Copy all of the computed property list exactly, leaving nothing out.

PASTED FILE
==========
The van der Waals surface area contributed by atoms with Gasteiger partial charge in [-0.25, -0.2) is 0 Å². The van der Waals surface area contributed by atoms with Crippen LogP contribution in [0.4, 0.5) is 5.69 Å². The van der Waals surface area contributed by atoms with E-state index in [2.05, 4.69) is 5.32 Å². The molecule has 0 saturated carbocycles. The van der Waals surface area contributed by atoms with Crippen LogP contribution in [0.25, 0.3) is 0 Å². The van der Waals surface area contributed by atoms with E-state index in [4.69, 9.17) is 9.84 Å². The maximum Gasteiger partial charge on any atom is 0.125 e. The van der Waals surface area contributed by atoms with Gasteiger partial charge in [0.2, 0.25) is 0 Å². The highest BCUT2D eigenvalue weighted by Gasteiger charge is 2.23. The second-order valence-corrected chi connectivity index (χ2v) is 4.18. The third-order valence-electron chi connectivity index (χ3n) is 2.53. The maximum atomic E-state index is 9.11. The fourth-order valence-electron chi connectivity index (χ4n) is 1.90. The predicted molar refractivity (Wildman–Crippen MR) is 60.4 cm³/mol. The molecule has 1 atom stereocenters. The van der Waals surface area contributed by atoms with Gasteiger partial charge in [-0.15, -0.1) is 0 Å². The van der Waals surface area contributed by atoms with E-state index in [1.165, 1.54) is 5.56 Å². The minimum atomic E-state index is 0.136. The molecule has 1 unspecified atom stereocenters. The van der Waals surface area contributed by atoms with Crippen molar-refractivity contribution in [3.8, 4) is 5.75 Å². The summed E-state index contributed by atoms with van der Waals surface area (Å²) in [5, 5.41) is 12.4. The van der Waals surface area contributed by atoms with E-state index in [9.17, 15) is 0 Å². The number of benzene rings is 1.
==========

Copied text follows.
The van der Waals surface area contributed by atoms with Gasteiger partial charge in [-0.25, -0.2) is 0 Å². The van der Waals surface area contributed by atoms with Crippen LogP contribution in [0.4, 0.5) is 5.69 Å². The van der Waals surface area contributed by atoms with E-state index in [2.05, 4.69) is 5.32 Å². The molecule has 0 saturated carbocycles. The van der Waals surface area contributed by atoms with Crippen LogP contribution in [0.25, 0.3) is 0 Å². The van der Waals surface area contributed by atoms with E-state index in [4.69, 9.17) is 9.84 Å². The maximum Gasteiger partial charge on any atom is 0.125 e. The van der Waals surface area contributed by atoms with Gasteiger partial charge in [0.2, 0.25) is 0 Å². The highest BCUT2D eigenvalue weighted by Gasteiger charge is 2.23. The second-order valence-corrected chi connectivity index (χ2v) is 4.18. The third-order valence-electron chi connectivity index (χ3n) is 2.53. The maximum atomic E-state index is 9.11. The fourth-order valence-electron chi connectivity index (χ4n) is 1.90. The predicted molar refractivity (Wildman–Crippen MR) is 60.4 cm³/mol. The molecule has 1 atom stereocenters. The van der Waals surface area contributed by atoms with Gasteiger partial charge in [-0.15, -0.1) is 0 Å². The van der Waals surface area contributed by atoms with E-state index in [1.165, 1.54) is 5.56 Å². The minimum atomic E-state index is 0.136. The molecule has 1 unspecified atom stereocenters. The van der Waals surface area contributed by atoms with Crippen molar-refractivity contribution in [3.8, 4) is 5.75 Å². The summed E-state index contributed by atoms with van der Waals surface area (Å²) in [5, 5.41) is 12.4. The van der Waals surface area contributed by atoms with E-state index in [9.17, 15) is 0 Å². The number of benzene rings is 1.